Irish Economy 2014: Department of Finance data on Wednesday showed an Exchequer deficit at end of June at €4,94bn, an improvement of €1.65bn compared to the first half of 2013. Both total tax revenue of €18,47bn and the net voted expenditure outturn are slightly better than targets in Budget 2014. While tax revenues are about €500m ahead of target, the fall in the Live Register by 36,500 in the year to June has only had a €20m impact on the Social Protection budget.
Conall Mac Coille, chief economist at Davy, commented - - "Exchequer returns for June show the tax and spending arithmetic still looking better than expected heading into next year’s Budget.
Tax revenues continue to show strong growth and are approximately €500m ahead of target in the first half of 2014. Less favourably, current expenditure has overrun for the first time this year, led by problems in the Department of Health. That said, capital expenditure was €105m under budget.
The government finances are also benefitting to the tune of €222m in extra income from the Central Bank. Overall, the government deficit looks set to beat the 4.8% of GDP target set for 2014 to end close to our forecast for a 4.4% deficit this year. Overall, the exchequer balance is already around €1bn better than expected in H1 2014, approximately 0.6% of GDP – a fact that will be surely be seized upon as political cover to reduce this year Budget adjustment to around €1bn, below the €2bn originally planned. At face value, the revenue figures show deterioration in aggregate.
Income taxes (+€64m), value added tax (+€113m) and excise duties (+149m) are all showing strong growth and are ahead of target on the year. However, the Department of Finance has indicated that timing effects related to the Single European Payments Area (SEPA) delayed the collection of €250m of corporation tax receipts expected in June, but paid in early July. Once this timing effect is accounted for, tax revenues are about 2%, or €500m, ahead of target.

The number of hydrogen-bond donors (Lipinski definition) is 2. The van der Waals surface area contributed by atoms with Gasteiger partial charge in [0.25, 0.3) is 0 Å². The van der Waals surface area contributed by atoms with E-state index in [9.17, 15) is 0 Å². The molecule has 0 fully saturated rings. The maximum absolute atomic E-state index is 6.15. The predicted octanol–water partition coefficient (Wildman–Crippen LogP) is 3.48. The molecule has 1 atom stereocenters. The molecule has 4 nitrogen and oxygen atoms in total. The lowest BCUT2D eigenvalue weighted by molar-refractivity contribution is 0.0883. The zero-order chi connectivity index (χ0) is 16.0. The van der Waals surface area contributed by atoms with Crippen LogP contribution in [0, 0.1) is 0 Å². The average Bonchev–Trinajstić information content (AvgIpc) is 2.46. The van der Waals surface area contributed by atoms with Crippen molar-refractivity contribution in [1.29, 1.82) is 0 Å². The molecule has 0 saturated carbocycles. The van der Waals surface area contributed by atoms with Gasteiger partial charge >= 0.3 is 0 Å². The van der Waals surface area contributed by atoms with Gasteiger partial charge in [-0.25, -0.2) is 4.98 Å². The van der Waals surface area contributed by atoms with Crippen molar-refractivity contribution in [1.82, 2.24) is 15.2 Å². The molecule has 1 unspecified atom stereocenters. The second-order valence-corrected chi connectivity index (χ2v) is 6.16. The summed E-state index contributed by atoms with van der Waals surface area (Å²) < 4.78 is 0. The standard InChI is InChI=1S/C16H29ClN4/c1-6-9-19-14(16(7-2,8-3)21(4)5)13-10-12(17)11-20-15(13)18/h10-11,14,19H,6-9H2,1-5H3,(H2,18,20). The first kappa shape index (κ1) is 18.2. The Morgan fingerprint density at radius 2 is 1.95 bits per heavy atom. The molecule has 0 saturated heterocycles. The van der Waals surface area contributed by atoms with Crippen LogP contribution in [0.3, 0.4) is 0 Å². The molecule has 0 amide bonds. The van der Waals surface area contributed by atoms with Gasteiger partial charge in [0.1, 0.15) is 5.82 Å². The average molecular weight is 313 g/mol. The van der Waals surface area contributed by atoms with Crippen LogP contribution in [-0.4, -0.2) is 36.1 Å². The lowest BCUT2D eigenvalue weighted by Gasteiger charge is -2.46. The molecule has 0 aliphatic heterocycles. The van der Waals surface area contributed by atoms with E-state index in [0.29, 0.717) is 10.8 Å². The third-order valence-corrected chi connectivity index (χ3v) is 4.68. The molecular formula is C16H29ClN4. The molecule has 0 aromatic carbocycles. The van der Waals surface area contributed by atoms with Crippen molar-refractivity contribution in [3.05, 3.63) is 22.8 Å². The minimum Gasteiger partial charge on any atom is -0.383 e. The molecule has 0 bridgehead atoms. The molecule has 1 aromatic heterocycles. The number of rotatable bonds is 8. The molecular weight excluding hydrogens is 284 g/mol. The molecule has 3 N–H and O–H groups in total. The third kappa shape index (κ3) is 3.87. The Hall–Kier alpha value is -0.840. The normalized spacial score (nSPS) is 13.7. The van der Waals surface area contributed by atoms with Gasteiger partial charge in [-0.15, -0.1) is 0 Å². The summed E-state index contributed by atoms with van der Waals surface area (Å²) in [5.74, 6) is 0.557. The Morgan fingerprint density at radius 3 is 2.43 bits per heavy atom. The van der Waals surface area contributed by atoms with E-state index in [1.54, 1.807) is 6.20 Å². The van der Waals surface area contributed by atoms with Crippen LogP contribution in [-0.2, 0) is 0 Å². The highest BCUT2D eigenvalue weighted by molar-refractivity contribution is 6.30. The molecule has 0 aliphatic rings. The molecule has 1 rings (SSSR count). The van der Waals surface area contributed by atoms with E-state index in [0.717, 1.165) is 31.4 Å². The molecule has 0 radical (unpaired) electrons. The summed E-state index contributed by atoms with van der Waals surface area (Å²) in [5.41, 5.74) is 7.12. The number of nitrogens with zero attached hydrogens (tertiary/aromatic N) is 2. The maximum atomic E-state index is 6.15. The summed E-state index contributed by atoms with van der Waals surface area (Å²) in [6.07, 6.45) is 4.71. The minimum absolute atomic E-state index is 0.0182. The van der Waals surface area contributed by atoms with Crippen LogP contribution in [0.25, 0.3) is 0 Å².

The underlying picture is that tax revenue growth remains robust and continues to beat expectations, suggesting buoyancy in the domestic economy. However, developments on the expenditure side are less favourable. In previous years a pattern has developed whereby tight expenditure discipline in most departments has compensated for persistent overspending in the Department of Health.
In H1 2014, health spending is already €200m, or 3%, over budget. Tighter controls on expenditure in Education and other departments have not been sufficient to offset the overrun in Health. Aggregate current spending is now over budget, albeit by only €10m. Moreover, spending in the Department of Social Protection is only marginally below expectations, by -0.2%, or €20m. It is surprising that greater savings on social spending have not been made. Live Register data (July 2nd) show the unemployment rate falling to 11.6% in June, far earlier than expected in Budget 2014. The Budget 2014 forecasts envisaged unemployment falling to 11.8% in 2015 and to 11.4% in 2016."
Peter Vale, tax
partner at Grant Thornton commented: "This is
yet another impressive set of figures, with tax receipts ahead of target and
spending largely under control. The consistently positive news on the jobs front
is translating into strong income tax receipts, 7.4% ahead of last year’s
figures, although there was a slight weakening in the figures for June. We also
know that people are spending more, reflected in strong VAT receipts, 7.3% ahead
of last year.
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